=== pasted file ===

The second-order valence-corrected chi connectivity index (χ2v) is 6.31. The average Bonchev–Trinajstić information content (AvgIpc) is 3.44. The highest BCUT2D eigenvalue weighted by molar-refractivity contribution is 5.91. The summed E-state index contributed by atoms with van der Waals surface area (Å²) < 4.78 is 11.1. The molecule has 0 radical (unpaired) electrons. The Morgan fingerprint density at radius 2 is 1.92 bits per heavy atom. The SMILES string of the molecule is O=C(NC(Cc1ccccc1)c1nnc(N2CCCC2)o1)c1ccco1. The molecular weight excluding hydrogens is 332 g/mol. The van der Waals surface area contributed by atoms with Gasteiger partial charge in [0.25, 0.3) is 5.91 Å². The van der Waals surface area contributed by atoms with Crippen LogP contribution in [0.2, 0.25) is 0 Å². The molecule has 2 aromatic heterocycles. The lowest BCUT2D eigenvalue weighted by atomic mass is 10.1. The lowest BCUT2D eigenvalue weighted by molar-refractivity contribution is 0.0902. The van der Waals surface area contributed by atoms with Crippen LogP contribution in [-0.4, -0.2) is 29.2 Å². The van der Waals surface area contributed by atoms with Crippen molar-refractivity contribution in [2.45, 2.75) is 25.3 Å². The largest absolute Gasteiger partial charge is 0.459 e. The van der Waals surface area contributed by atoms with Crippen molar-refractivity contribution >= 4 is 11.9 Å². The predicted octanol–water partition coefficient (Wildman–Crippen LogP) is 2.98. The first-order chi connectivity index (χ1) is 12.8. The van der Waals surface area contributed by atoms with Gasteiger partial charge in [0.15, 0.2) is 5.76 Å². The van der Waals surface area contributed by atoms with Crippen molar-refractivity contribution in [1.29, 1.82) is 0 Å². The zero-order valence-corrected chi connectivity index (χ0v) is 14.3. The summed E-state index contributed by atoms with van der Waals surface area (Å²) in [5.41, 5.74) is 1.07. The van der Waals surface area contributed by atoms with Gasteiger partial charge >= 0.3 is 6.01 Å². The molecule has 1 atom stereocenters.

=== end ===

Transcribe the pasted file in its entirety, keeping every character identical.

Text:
The second-order valence-corrected chi connectivity index (χ2v) is 6.31. The average Bonchev–Trinajstić information content (AvgIpc) is 3.44. The highest BCUT2D eigenvalue weighted by molar-refractivity contribution is 5.91. The summed E-state index contributed by atoms with van der Waals surface area (Å²) < 4.78 is 11.1. The molecule has 0 radical (unpaired) electrons. The Morgan fingerprint density at radius 2 is 1.92 bits per heavy atom. The SMILES string of the molecule is O=C(NC(Cc1ccccc1)c1nnc(N2CCCC2)o1)c1ccco1. The molecular weight excluding hydrogens is 332 g/mol. The van der Waals surface area contributed by atoms with Gasteiger partial charge in [0.25, 0.3) is 5.91 Å². The van der Waals surface area contributed by atoms with Crippen LogP contribution in [0.2, 0.25) is 0 Å². The molecule has 2 aromatic heterocycles. The lowest BCUT2D eigenvalue weighted by atomic mass is 10.1. The lowest BCUT2D eigenvalue weighted by molar-refractivity contribution is 0.0902. The van der Waals surface area contributed by atoms with Crippen LogP contribution in [-0.4, -0.2) is 29.2 Å². The van der Waals surface area contributed by atoms with Crippen molar-refractivity contribution in [2.45, 2.75) is 25.3 Å². The largest absolute Gasteiger partial charge is 0.459 e. The van der Waals surface area contributed by atoms with Crippen molar-refractivity contribution >= 4 is 11.9 Å². The predicted octanol–water partition coefficient (Wildman–Crippen LogP) is 2.98. The first-order chi connectivity index (χ1) is 12.8. The van der Waals surface area contributed by atoms with Gasteiger partial charge in [0.15, 0.2) is 5.76 Å². The van der Waals surface area contributed by atoms with Crippen molar-refractivity contribution in [1.29, 1.82) is 0 Å². The zero-order valence-corrected chi connectivity index (χ0v) is 14.3. The summed E-state index contributed by atoms with van der Waals surface area (Å²) in [5.41, 5.74) is 1.07. The van der Waals surface area contributed by atoms with Gasteiger partial charge >= 0.3 is 6.01 Å². The molecule has 1 atom stereocenters.